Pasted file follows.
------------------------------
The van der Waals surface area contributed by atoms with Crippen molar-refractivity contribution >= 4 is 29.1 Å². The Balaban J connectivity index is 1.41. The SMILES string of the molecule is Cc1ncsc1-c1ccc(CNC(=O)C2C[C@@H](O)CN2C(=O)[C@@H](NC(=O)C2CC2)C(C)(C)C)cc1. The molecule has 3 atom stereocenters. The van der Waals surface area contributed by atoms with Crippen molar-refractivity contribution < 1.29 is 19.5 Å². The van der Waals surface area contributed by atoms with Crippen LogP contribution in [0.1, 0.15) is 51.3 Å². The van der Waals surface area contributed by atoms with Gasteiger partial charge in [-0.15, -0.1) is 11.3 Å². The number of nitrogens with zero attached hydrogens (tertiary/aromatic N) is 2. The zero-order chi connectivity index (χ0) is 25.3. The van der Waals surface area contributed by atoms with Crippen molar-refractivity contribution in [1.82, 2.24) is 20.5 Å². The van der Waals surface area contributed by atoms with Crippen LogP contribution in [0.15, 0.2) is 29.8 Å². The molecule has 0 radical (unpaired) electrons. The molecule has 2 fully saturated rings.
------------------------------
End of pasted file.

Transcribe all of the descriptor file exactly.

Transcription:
The van der Waals surface area contributed by atoms with Crippen molar-refractivity contribution >= 4 is 29.1 Å². The Balaban J connectivity index is 1.41. The SMILES string of the molecule is Cc1ncsc1-c1ccc(CNC(=O)C2C[C@@H](O)CN2C(=O)[C@@H](NC(=O)C2CC2)C(C)(C)C)cc1. The molecule has 3 atom stereocenters. The van der Waals surface area contributed by atoms with Crippen molar-refractivity contribution < 1.29 is 19.5 Å². The van der Waals surface area contributed by atoms with Crippen LogP contribution in [0.1, 0.15) is 51.3 Å². The van der Waals surface area contributed by atoms with Gasteiger partial charge in [-0.15, -0.1) is 11.3 Å². The number of nitrogens with zero attached hydrogens (tertiary/aromatic N) is 2. The zero-order chi connectivity index (χ0) is 25.3. The van der Waals surface area contributed by atoms with Crippen molar-refractivity contribution in [1.82, 2.24) is 20.5 Å². The van der Waals surface area contributed by atoms with Crippen LogP contribution in [0.15, 0.2) is 29.8 Å². The molecule has 0 radical (unpaired) electrons. The molecule has 2 fully saturated rings.